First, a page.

We headed south to the California border, where we had fun photographing many birds with young, especially stilts and avocets, in the Klamath Basin refuges. After a brief tour of Lava Beds NM we continued south to the Mt. Shasta area. Although this mountain is magnificant from a distance, and figures prominently in early botanical records, we found it less interesting than other montane locations we visited. Our southernmost point on the trip was at Lassen Volcanic NP (still far north in California), which we enjoyed a great deal, not least because we saw many familiar species from our southern California tenure, here near the northern extent of their range. From Lassen we cut over to the coast and the redwoods parks. The drive across the state at this latitude is quite slow but rather scenic; we took some side roads up the canyons and to viewpoints, hoping for weeping spruce. Although unsuccessful, we saw superb examples of madrone and slopes covered with the unique digger pine.


After the obligatory hike through Fern Gully, and the expected view-camera photography of the towering redwood forests, we headed for the remote Siskiyou Mts. to look for the rare weeping spruce. This is a mysterious conifer with graceful, pendant branches, that grows at fairly high elevations in dry situations within a very small region (perhaps 100 miles in diameter). The road along the South Fork of the Smith River eventually degenerated into a one-lane bedrock road with terrifying dropoffs. Eileen hung up a blanket so she could not see where we were going. I constantly checked the altimiter and the GPS, which indicated that we had long ago taken leave of any road shown on any map we had. In nearly a day of travel, we saw no other vehicles after leaving the river (thank goodness). At one memorable stop, we parked next to a huge Port Orford Cedar, and in short order saw the bizarre cobra plant (a restricted pitcher plant), a new orchid, and a new lily. At the top of the ridge a weather station explained the reason for the road. Just below this weather station we finally encountered a scattered stand of about 15 weeping spruces, mixed with hundreds of other conifers in an area many acres in extent on a steep north-facing slope. At our feet was a delicate endemic bleeding heart. This road was the most exciting part of the entire trip for me.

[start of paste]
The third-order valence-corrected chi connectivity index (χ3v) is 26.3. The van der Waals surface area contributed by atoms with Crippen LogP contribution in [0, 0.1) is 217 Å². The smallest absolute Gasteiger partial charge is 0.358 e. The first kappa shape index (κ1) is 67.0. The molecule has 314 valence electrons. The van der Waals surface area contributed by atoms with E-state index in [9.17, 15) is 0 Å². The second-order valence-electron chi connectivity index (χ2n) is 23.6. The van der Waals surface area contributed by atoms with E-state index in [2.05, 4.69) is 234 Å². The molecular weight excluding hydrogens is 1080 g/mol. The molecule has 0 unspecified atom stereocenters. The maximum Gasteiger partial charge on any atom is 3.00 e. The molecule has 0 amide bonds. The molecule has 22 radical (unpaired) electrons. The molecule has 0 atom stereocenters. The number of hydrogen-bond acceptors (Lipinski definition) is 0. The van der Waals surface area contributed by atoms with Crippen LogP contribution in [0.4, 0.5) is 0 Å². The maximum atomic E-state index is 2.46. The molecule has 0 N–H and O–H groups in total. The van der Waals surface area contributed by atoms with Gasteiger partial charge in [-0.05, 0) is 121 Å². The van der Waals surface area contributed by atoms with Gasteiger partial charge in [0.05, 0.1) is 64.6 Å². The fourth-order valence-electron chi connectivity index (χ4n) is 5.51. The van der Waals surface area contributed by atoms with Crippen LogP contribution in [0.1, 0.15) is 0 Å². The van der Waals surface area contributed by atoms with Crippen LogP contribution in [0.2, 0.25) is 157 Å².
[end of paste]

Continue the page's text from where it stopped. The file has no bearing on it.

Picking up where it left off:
Working our way north along the coast we visited several seabird colonies, where the nesting birds had already started to disperse, reducing numbers. Near Cape Arago, at a well-known overlook, we were treated to scope views of four pinnipeds, and I had my best comparisons ever of the two sea lion species. Mt. Hood was mostly disappointing due to the intensive clear-cutting nearly surrounding the mountain, but finally, after many hours of dirt roads, we emerged to a superb view from the north a few hours before sunset, and so decided to camp there for the night. This might be the most impressive view we have ever had from a campsite.


From Mt. Hood we briefly visited the Columbia River Gorge. The basalt formations were impressive and the falls very pleasant, but we needed more time and fewer people to see the area well. Returning to the coast, we visited the scenic Ecola SP, which had very good birding, and saw tufted puffins nesting on Haystack Rock in the town of Cannon Beach. That day we crossed over into Washington and took a photo of ourselves to commemorate our arrival in our fiftieth state. We stayed on the Olympic Peninsula for several days, where Eileen's parents met us. The temperate rainforests in three valleys on the west side of the Olympic Peninsula are unique in North America; the only other worldwide occurrences are in Chile and New Zealand. In some areas the rainfall is around 200 inches per year, whereas rainfall just a few tens of air miles away, in the rain shadow of the Olympic Mts., is only 17 inches in places. Eileen and I took a pelagic trip out of Westport, on which we had many excellent looks at uncommon species. I was very sick but was pleased at what we saw.


Mt. Ranier, next on the itinerary, had thrilling displays of alpine wildflowers (of which the magenta paintbrush was a favorite) and beautiful views. The Grove of the Patriarchs Nature Trail had male fern and Pacific yew; the latter, never especially common, has become harder to find since the discovery of the promising anti-cancer compound taxol, derived from this species. Mt. St. Helens was largely closed off due to road damage, but we studied it using a telescope from 13 miles away at Bear Meadow. On our way to our final location, Hell's Canyon, we passed through the Blue Mts. of Oregon, hoping to encounter Washoe pine (which we did not). Although Hell's Canyon is listed as the deepest gorge in the states, the readily accessible views certainly do not compare with those of many other places. Nonetheless, it is a very scenic area, and was an enjoyable final stop. We drove home in 3.5 days at our usual pace of about 800 miles per day, finishing the trip in 30 days.